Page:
BMW X5 xDrive40e 2015 review
New BMW X5 xDrive40e SUV leads way for new generation of plug-in hybrids
The BMW X5 xDrive40e is a hugely competent and sophisticated machine. It offers an intriguing alternative to diesel power, while the seamless powertrain and trademark BMW attention to detail make it as desirable as any other X5. You’ll have to put up with a firmer ride and make compromises with passenger and luggage space, but it’s a positive and promising insight into BMW’s hybrid future.
BMW is beginning to dripfeed technology from its i brand back into the mainstream model line-up, and the X5 xDrive40e is the first of a wave of new plug-in hybrids from the company. Following in its footsteps will be a 740e and 330e, which have both been confirmed for next year.
This SUV mates a turbocharged 242bhp 2.0-litre four-cylinder petrol engine with an electric motor to produce a total output of 308bhp. An eight-speed automatic gearbox provides drive to all four wheels, resulting in a 0-62mph time of 6.8 seconds and top speed of 130mph.
But it’s not the performance stats that make impressive reading – it’s more the X5’s green credentials. BMW says the Drive40e can return up to 85.6mpg while emitting as little as 77g/km of CO2 – that’s some way off Volvo’s claims for its plug-in XC90 T8, but not bad considering the hefty 2,230kg kerbweight. There's also an all-electric range of 19 miles and a full battery recharge time of around three hours.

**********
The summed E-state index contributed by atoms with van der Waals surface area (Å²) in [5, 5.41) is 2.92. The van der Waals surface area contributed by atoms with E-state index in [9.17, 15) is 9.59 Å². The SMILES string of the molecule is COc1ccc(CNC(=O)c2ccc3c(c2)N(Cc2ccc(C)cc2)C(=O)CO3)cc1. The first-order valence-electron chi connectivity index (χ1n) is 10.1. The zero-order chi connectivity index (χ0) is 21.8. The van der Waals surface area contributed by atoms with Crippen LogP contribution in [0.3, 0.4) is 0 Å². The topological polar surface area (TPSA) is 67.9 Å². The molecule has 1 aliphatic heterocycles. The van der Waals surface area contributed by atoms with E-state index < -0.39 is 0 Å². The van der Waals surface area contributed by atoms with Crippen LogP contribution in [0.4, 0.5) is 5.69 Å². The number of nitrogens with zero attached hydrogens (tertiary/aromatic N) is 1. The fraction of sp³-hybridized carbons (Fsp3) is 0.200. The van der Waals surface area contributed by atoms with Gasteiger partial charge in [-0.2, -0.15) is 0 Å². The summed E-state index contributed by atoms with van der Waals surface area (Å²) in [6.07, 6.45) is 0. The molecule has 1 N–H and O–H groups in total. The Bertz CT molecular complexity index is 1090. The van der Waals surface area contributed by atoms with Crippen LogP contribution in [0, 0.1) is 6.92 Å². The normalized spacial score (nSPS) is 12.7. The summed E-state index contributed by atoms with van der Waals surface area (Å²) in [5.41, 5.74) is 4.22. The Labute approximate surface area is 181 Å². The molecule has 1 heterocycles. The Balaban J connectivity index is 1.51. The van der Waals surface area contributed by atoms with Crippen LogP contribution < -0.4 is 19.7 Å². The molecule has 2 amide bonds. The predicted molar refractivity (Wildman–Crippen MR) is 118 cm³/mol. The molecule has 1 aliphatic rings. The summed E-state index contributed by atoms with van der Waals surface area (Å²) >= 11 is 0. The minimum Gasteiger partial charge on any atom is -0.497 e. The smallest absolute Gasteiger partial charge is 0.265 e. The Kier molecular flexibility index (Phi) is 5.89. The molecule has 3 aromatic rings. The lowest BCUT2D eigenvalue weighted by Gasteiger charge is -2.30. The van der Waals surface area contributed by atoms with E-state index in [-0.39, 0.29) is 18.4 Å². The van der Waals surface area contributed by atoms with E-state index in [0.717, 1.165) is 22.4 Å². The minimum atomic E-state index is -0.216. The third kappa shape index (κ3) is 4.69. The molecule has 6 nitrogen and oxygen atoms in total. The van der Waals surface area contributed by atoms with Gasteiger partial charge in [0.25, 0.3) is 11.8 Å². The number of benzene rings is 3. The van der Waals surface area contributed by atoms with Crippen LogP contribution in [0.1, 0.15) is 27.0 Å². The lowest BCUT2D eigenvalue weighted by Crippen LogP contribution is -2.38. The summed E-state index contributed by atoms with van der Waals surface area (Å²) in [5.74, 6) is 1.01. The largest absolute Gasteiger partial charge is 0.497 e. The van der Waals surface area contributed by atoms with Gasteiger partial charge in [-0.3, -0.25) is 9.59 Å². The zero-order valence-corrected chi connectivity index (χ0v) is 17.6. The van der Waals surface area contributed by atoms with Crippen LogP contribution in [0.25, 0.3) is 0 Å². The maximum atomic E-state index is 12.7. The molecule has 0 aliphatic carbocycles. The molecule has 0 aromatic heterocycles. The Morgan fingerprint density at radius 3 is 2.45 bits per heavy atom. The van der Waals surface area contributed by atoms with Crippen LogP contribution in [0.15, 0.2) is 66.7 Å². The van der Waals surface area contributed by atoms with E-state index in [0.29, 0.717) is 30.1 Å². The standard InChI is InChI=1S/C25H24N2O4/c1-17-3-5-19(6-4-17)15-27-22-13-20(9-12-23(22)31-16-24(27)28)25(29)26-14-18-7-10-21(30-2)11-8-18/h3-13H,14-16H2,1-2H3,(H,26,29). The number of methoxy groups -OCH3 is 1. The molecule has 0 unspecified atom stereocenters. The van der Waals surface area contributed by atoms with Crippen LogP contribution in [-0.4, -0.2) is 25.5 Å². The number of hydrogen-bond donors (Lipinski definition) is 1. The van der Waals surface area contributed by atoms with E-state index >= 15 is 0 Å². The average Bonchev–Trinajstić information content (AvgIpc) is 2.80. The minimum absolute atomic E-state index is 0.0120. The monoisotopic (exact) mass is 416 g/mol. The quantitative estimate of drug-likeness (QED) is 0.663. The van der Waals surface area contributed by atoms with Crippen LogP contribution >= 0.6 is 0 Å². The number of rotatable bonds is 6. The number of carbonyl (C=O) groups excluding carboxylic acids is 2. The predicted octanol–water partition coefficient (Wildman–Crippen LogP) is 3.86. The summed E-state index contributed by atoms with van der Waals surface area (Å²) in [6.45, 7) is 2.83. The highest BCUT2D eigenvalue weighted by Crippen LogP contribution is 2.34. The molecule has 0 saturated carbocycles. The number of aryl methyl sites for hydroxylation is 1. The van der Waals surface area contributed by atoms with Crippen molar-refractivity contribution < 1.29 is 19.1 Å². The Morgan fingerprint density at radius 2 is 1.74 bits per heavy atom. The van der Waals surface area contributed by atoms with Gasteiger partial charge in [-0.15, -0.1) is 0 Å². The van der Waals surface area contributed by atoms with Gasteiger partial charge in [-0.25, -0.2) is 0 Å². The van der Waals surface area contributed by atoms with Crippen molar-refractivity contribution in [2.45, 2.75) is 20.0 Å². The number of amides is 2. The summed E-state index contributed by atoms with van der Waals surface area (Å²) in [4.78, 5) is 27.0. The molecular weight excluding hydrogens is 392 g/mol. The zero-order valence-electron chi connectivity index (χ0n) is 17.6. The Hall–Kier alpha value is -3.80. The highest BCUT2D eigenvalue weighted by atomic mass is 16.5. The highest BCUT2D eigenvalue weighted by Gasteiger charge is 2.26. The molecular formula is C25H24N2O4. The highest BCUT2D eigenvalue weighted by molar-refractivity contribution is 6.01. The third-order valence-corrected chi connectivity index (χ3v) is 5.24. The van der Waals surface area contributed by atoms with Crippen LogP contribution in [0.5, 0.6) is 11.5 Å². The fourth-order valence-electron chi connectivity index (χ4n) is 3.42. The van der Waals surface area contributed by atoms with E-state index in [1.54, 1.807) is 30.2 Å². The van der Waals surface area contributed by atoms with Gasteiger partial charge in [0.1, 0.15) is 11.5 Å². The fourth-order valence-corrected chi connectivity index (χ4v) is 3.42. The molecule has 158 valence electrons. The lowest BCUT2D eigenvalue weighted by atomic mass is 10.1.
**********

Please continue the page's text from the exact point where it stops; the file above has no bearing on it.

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However, the main question is does it all work? In short, yes – and rather well, too. As with most PHEVs, a range of driving modes allows you to run on electric power alone, charge the batteries on the move or be ushered along with the engine and electric motor working in tandem. Where the X5 xDrive40e differs from the norm is with its sophisticated navigation system.
If active, the BMW will automatically select the most suitable mode for the conditions without you having to lift a finger.
In full electric mode the X5 feels lively, surging forward cleanly and silently, yet when the engine fires up the serenity isn’t spoiled – it’s a fantastically quiet and smooth powertrain for the majority of the rev range, getting vocal only beyond 4,500rpm. The way the combustion engine powers on or off when the BMW is marshalling things in Auto eDrive is seamless, although we’d say that with both motors working together the car never feels particularly fast. A heavy right foot will also see that claimed economy figure come crashing down.
But everything else is classic X5: a capable chassis, fabulous gearbox and great cabin with BMW’s brilliant iDrive infotainment system. It’s also hard to tell the xDrive40e apart from the rest of the range, aside from subtle badging and a front wing charging point.
Unfortunately, there are compromises. On 19-inch wheels and with the batteries’ added bulk, the ride is a little busy and struggles slightly to contain the added mass. And as the eDrive tech goes under the boot floor, the part-electric X5 comes only as a five-seater. You’ll also have to sacrifice 150 litres of boot space, which drops to 500 litres to accommodate the batteries.